I can’t speak.  He waits for me to say something… anything. It doesn’t help that my throat feels like my vocal cords look like a frayed piece of twine waiting to break.  “What’s wrong?” he asks again. Tears taste salty and sting the rawness in my throat, but I won’t let them fall.  I watch as he searches me for an answer before I just shake my head and walk to my car.  I don’t talk about how I feel. I don’t say what I’m thinking. I don’t know how. I’ve been a writer on mute much of my life.

It’s a few months later and I’m sitting at dinner with my writing workshop class.  Somehow, I made it to a Yale writers workshop for memoir. My draft has been thoroughly, and appropriately, torn apart. It was my first attempt since failing a year before and suffering six months of the worst writers block I had ever known.  We go around the table at the suggestion of someone to speak what has been the most valuable of lessons from the four long days together.  I haven’t physically lost my voice, but I feel my throat tighten as each person speaks and it gets closer to my turn.  I don’t know what to say. I can’t look at Mishka sitting across from me; he’s been our tour guide and mentor through the savageness that is concentrated workshopping.

It’s my turn. Don’t overthink. Just say what you’re feeling, Nikki; these people know more about you than most people already. You will never see them again after tomorrow.  I feel my voice shake as I speak; I don’t even know what I’m saying but I hear the words float out over melting ice and messy plates: I’ve learned I’m strong enough to write the words I know I need to.  I immediately want to crawl under the table but I hear Tammy say, That’s poetry. I see Mishka put a hand over his heart.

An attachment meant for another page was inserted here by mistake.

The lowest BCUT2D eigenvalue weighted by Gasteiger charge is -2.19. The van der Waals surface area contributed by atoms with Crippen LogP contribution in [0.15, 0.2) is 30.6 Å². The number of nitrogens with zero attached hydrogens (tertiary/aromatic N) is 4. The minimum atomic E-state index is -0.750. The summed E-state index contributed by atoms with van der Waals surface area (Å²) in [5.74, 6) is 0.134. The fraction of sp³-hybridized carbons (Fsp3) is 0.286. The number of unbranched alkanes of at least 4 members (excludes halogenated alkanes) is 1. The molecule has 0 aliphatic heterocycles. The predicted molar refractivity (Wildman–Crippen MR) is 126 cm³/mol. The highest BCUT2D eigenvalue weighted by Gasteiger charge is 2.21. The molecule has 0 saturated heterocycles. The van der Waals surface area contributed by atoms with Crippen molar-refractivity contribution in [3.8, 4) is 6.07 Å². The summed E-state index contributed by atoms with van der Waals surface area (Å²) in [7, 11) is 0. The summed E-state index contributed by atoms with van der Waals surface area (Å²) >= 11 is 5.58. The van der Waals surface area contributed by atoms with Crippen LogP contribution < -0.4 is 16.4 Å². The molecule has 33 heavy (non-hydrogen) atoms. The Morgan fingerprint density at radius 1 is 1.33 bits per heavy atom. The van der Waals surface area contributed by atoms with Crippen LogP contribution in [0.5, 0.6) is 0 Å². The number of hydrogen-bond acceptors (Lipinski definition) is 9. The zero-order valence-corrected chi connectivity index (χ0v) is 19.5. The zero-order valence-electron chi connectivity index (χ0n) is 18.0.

Coming home and being strong is a different story. I haven’t changed, but I’m not the same.  The blank page is standing before me and I launch into the re-write of the opening to my story that I know is needed. It feels like the dragging sting of a tattoo needle. When it’s done, I send a copy to a friend—I can’t read it yet. I take my daily selfie and study it before posting it with the Project365 hashtag.  That girl doesn’t look the same as the one who started this project a few months before.

Every photo I take in the Project reminds me of who I am and who I need to be.  My life has always reflected what I thought was expected of me from everyone around me.  And so I took the photos and studied that girl—figured out who she was and what she wanted. I asked for help; my voice feeling as weak and frail as it had at that dinner in June.

The Project ended in April. As I went back through the days of photos and notes I noticed two things: for the first time in as long as I could remember, I hadn’t succumbed to a physical voice loss that fall or early spring and the best reactions I received from people were when I spoke from the heart.  I don’t think they are unrelated. On my last birthday, somewhere between many a vodka and blowing out the candles I looked at Wonder Woman emblazoned in sugar across the top of the cake and knew I was strong enough to be the person I needed to be.